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Home / Events / The Joseph and Violet Magyar Lecture in Hungarian Studies: Hungarian Foreign Policy – Renewed and Adjusted to Today’s Challenges

The Joseph and Violet Magyar Lecture in Hungarian Studies: Hungarian Foreign Policy – Renewed and Adjusted to Today’s Challenges

Date: Tue. March 1st, 2016, 5:00 pm-6:00 pm
Location: Clark Hall Room 309, 11130 Bellflower Road

HungaryTHIS EVENT HAS BEEN CANCELLED DUE TO THE AMBASSADOR’S REQUIRED TRAVEL TO THE HOME OFFICE.  WE HOPE TO RESCHEDULE SOON.  PLEASE WATCH THE WEBSITE FOR UPDATES.

 

H.E. Dr. Réka Szemerkényi, the Ambassador of Hungary to the United States, will discuss current developments in the foreign policy of her country in light of recent events that have unsettled Europe and the international community.

In the last few years we have witnessed major changes and developments in international politics which have challenged the architecture of international system we have known since the 1990 system changes in Europe. On the one hand, Russia’s annexation of the Crimea has violated, and the crisis in Eastern Ukraine has tested, the frames of international law. On the other hand, the pillars and the very foundations of statehood have been questioned in the Middle East and North Africa. In the midst of these parallel challenges, the European Union has experienced two crises with a magnitude never known before: first, the threat of the “Grexit”, which has not only shaken the Eurozone but has forced debates on the very nature of the European Union itself, second, the migration crisis only comparable to the Second World War has stressed not only the strength and structures of the European Union but has questioned how we think about the future political, economic and societal design of Europe. Hungary is in the frontlines of these most fundamental challenges. Whilst struggling to cope with these, Hungary aims at accelerating economic growth and improve energy security. In order to succeed, Hungary has renewed its foreign policy and has introduced significant structural reforms to adjust it to the new realities of the turbulent global developments.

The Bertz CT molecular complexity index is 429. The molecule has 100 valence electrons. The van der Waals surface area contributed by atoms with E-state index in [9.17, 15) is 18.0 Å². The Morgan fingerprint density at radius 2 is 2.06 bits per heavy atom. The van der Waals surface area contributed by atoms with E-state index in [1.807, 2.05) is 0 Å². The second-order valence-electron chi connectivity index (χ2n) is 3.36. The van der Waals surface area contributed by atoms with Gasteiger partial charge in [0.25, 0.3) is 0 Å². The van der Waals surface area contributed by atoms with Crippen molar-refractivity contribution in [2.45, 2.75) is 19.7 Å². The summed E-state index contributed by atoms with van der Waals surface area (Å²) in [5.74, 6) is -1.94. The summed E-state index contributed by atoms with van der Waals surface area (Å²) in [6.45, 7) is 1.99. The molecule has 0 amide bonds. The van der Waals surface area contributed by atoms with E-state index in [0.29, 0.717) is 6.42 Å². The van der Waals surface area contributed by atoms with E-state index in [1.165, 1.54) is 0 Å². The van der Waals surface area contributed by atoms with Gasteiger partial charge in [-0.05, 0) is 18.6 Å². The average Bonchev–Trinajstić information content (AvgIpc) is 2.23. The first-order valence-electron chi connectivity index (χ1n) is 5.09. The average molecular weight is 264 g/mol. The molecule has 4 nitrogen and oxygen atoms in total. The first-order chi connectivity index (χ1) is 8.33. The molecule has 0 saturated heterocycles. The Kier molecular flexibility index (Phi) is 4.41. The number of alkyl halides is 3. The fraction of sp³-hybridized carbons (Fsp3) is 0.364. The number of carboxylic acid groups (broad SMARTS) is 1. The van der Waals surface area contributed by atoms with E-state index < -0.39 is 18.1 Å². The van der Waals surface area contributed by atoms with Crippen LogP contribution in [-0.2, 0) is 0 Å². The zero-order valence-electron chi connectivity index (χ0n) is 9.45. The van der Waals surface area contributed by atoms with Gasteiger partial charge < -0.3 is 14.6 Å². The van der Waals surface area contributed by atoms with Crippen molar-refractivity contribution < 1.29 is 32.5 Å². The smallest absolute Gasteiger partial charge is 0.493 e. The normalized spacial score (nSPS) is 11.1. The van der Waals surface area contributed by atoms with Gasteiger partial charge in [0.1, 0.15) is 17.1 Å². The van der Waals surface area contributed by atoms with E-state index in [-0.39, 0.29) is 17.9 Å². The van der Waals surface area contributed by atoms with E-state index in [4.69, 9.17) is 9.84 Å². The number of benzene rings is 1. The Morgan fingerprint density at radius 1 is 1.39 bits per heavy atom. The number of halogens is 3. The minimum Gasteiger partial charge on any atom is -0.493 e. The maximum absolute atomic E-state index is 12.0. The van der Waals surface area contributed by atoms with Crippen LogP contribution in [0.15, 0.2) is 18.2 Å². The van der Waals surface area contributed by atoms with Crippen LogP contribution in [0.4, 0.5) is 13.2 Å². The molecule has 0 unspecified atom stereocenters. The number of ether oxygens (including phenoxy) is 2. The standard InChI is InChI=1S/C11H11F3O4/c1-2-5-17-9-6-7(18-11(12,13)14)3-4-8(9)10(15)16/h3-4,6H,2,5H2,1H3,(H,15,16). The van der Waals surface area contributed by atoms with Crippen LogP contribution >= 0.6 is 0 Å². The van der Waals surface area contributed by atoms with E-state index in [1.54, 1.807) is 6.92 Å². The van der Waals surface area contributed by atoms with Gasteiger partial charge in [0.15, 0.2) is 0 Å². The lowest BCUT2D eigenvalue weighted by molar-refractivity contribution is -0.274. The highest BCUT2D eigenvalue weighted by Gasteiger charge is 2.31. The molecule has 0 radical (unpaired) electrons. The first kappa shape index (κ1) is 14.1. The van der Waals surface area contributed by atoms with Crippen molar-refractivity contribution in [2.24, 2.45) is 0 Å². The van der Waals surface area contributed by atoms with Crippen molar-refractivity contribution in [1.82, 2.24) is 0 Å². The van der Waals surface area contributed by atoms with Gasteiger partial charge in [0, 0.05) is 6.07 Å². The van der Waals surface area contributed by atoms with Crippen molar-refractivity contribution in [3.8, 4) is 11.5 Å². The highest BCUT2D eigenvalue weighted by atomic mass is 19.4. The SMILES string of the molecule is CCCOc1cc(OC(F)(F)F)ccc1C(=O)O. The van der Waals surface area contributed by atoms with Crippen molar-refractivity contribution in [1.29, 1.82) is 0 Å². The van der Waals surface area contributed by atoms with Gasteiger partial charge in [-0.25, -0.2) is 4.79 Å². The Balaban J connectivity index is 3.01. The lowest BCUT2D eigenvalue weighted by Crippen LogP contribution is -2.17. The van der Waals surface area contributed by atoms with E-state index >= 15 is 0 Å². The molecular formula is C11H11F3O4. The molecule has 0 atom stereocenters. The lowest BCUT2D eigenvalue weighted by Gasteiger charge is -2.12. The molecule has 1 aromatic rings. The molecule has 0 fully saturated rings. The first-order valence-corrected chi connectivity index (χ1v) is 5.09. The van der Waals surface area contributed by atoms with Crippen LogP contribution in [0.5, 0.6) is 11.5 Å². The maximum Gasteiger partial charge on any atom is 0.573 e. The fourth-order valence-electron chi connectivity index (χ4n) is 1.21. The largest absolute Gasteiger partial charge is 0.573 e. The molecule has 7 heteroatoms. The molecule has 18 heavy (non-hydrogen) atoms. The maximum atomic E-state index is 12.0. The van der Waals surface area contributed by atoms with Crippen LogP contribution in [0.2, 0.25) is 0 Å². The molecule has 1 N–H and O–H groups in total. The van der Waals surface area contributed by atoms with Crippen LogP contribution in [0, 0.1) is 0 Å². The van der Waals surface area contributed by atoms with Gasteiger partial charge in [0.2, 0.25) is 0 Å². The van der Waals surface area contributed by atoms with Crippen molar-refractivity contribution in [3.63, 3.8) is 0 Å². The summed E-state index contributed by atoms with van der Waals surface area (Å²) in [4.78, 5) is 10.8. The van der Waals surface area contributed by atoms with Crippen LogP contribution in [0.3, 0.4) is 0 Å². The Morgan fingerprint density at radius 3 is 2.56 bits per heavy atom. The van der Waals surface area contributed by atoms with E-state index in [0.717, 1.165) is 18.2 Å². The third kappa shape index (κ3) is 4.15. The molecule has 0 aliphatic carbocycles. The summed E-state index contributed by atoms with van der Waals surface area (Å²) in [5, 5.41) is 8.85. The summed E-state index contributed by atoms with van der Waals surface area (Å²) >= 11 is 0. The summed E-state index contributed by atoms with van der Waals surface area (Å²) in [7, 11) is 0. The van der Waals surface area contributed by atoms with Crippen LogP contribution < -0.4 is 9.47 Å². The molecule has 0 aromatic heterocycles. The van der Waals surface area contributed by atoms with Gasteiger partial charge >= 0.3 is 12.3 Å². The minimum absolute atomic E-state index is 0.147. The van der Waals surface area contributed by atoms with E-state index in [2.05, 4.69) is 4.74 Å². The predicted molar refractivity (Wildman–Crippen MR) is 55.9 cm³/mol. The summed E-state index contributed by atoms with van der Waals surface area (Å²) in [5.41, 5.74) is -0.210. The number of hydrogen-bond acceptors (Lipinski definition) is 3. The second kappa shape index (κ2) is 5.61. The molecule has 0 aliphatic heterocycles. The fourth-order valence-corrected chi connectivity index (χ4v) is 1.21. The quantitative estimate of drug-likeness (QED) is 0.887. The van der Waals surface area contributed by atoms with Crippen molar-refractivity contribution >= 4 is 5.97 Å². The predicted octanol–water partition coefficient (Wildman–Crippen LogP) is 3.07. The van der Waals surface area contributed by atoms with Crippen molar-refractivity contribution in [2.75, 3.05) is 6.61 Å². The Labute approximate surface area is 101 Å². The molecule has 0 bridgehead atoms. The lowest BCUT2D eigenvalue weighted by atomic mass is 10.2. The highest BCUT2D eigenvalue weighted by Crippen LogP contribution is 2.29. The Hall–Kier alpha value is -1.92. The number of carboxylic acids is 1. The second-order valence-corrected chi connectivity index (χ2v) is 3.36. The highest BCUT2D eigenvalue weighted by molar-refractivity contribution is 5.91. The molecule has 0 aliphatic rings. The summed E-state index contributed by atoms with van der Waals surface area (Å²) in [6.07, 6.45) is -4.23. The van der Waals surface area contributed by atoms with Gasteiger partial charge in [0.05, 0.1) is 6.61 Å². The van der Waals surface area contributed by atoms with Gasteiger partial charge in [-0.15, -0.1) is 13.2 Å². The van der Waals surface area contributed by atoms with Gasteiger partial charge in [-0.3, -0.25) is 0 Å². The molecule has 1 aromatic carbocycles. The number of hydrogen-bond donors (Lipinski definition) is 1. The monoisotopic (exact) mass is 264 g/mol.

About the Speaker:

szemerkenyiDr. was appointed Ambassador of Hungary to the United States in 2015. Previously, from 2011 to 2014, she was Chief Advisor on Security Policy to the Prime Minister of Hungary. In this capacity, she covered Trans-Atlantic issues, Central European regional relations, the Balkans, Russia, with a particular emphasis on energy security and cyber security.

Between 2006 and 2011, she was Head of International Public Affairs and Chief Advisor on International Relations to the Chairman of the Board of MOL Group, the Hungarian Oil and Gas Company. In this capacity, her role was to cover European Union energy policy and security developments and the establishment of the Central European regional energy cooperation, as well as to provide professional support for executive decisions on a wide range of issues in international affairs.

She held various governmental posts prior to this. Between 1998 and 2002, she was State Secretary for Foreign Policy and National Security Advisor to the Prime Minister of Hungary. From 1991 to 1994, she was Senior Advisor to the State Secretary of the Ministry of Defense of Hungary.

In her academic and research work, she has been a regular speaker at high level international conferences. She was also university lecturer University in Budapest, as well as at the ASERI Centre of International Relations, Catholic University of Milan, Italy. She was foreign policy op-ed author of the Hungarian weekly magazine for six years. She is the author of several publications in international relations, security policy and energy security. She worked as Research Associate at the International Institute for Strategic Studies (IISS) in London (1995-6) where she wrote Adelphi Paper No. 306 entitled Central European Civil-Military Reforms At Risk, published by Oxford University Press in 1996. She was elected President of the Hungarian New Atlantic Intiative, NGO, between 2003 and 2012 and she now serves as elected Vice President of the Hungarian Atlantic Council.

She completed her Degree in Strategic Studies as a Fulbright Fellow at SAIS, Johns Hopkins University in Washington DC (1993-5). She earned her Doctoral Degree at Catholic University of Budapest in 2006, her PhD Thesis being: Energy Security – West European and Warsaw Pact Energy Strategies between 1945-1990.  She was awarded the Slovak Atlantic Commision In Appreciation of Bene Merito honour by Radoslaw Sikorski, Minister of Foreign Affairs of Poland (2010). She was honored with the “Commandeur” by President Jacques Chirac (2001). In Hungary, she was decorated Na, by the Minister of Defense of Hungary (1999).

 

Page last modified: February 18, 2016